3. The Lakers scored in transition
The numbers speak for themselves. The Lakers scored 29 points in transition. They grabbed 10 steals. And they imposed their front-line dominance with 56 points in the paint, 17 second-chance points and a 32-20 advantage in defensive rebounding. But the Lakers didn't maintain their league-leading pace by simply just running up and down the floor. They kept a deliberate pace, but dialed up the intensity after defensive stops.
There were plenty of plays that exemplified the Lakers' aggressiveness. Four tip-in attempts eventually resulted in Bryant's and-one at the basket. Lamar Odom's cross-court pass to Steve Blake resulted in a one-time pass to Shannon Brown, who switched hands and went in for an up-and-under shot. After a Gasol block, Odom found him on the other end for a one-handed slam. And after a few Fisher deflections, he threw alley-oop lobs to Gasol, Odom and Bryant.
"There's a number of occassions in which the ball came down and we had a good pace on the floor," Jackson said. "We ran the floor well. It wasnt a fast break, but we got into that flow in which the ball moves a couple times."
Teams already know players such as Gasol (28), Bryant (20), Brown (17) and Odom (15) can have big offensive nights. But unlike other games, the Lakers still maintained that high production level without sacrificing their defense.
"Those are the type of things that are advantageous when you're playing at a higher pace game," Jackson said. "But you're not running and shooting. It's not one-two pass type of thing. I think it's very important to play a pace that we can sustain. We're not a helter-skelter team, but we can't play this fast paced."
Artest rarely likes to boast about an impressive defensive performance, stressing that it's all about team defense. When it comes to Ellis, the league's second-leading scorer, shooting two of 10, Artest is actually right. Both Artest and Barnes shared duties in guarding Ellis, and they displayed the type of work that validated the Lakers' hope that the two would add toughness.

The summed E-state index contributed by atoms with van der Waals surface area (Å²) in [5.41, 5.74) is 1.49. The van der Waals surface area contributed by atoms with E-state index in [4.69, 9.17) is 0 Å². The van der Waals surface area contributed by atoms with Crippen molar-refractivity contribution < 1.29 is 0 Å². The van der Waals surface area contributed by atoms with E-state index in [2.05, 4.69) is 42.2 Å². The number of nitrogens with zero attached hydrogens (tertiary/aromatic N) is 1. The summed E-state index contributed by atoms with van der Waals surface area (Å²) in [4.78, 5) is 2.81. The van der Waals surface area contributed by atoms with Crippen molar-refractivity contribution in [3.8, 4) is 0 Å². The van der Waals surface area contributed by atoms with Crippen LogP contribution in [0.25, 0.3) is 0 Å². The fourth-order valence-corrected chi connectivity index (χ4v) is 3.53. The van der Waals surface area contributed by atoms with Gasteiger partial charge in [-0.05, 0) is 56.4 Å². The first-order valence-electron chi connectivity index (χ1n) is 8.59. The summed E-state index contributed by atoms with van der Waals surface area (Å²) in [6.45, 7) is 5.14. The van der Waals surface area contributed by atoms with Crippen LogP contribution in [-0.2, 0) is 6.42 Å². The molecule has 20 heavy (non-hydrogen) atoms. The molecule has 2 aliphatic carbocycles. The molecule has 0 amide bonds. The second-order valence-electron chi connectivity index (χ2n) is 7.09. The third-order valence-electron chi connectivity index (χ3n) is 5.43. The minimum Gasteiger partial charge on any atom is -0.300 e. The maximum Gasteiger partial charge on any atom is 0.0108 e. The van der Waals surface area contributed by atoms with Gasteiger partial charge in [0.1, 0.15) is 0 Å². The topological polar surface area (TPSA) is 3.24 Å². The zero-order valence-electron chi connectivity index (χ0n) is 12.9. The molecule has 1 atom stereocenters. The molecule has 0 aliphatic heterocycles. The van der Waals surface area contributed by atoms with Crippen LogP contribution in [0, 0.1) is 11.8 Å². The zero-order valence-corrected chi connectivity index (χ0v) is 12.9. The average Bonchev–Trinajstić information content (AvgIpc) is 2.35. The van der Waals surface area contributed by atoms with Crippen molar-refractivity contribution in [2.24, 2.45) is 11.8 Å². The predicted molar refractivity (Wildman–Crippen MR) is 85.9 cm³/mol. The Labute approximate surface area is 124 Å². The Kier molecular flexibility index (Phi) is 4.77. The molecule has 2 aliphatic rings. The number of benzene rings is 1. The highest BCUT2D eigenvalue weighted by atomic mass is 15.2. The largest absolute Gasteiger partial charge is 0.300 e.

"That's what the team is for," Artest said. "We dont have to worry about scoring so much. [Kobe] doesnt have to worry about defending the best player while scoring all the time. we're working well together."
Artest and Barnes cut off passing lanes. They gave little space for Ellis to operate. They intimidated Ellis into forcing shots. And they "harassed" Ellis, as Bryant observed. As much as this makes it fortunate for Bryant not having to worry as much on defense, Barnes' added presence also relieves responsibility from Artest, who's had back and hip issues lately.
5. Plenty of rest for starters will have positive long-term implications
This is probably the most important factor considering the Lakers have long maintained that their chance to three-peat largely hinges on the team's health and energy level.
"It's great," Bryant said. "You don't have to exert a great deal of energy and risk an opportunity for injury."
The Lakers' starters resting for the entire fourth quarter does wonders beyond the chance to ice early and laugh on the sideline. See this as a down investment for when the Lakers need their starters to grind out a close game in a marquee regular-season matchup or a playoff series. See this as a down investment in Jackson's confidence that Odom can solely lead the reserves and ease the transition for whenever Andrew Bynum returns to the starting lineup. See this as a down investment that the Lakers' starters further minimized the chance of injury by simply not playing.
"It's definitely noticeable when you play those kind of minutes," Gasol said. "I'll definitely feel better tomorrow than if i played 40 plus minutes tonight."
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Photos: (Top) Lakers center Pau Gasol tries to block a shot by Warriors forward Jeff Adrien. Credit: Mark J. Terrill / Associated Press. (Middle) Lakers guard Kobe Bryant drives past a reaching Charlie Bell of Golden State. Credit: Rick Loomis / Los Angeles Times. (Bottom) Lakers forward Lamar Odom blocks a shot by Warriors forward Jeff Adrien. Credit: Jayne Kamin-Oncea / US Presswire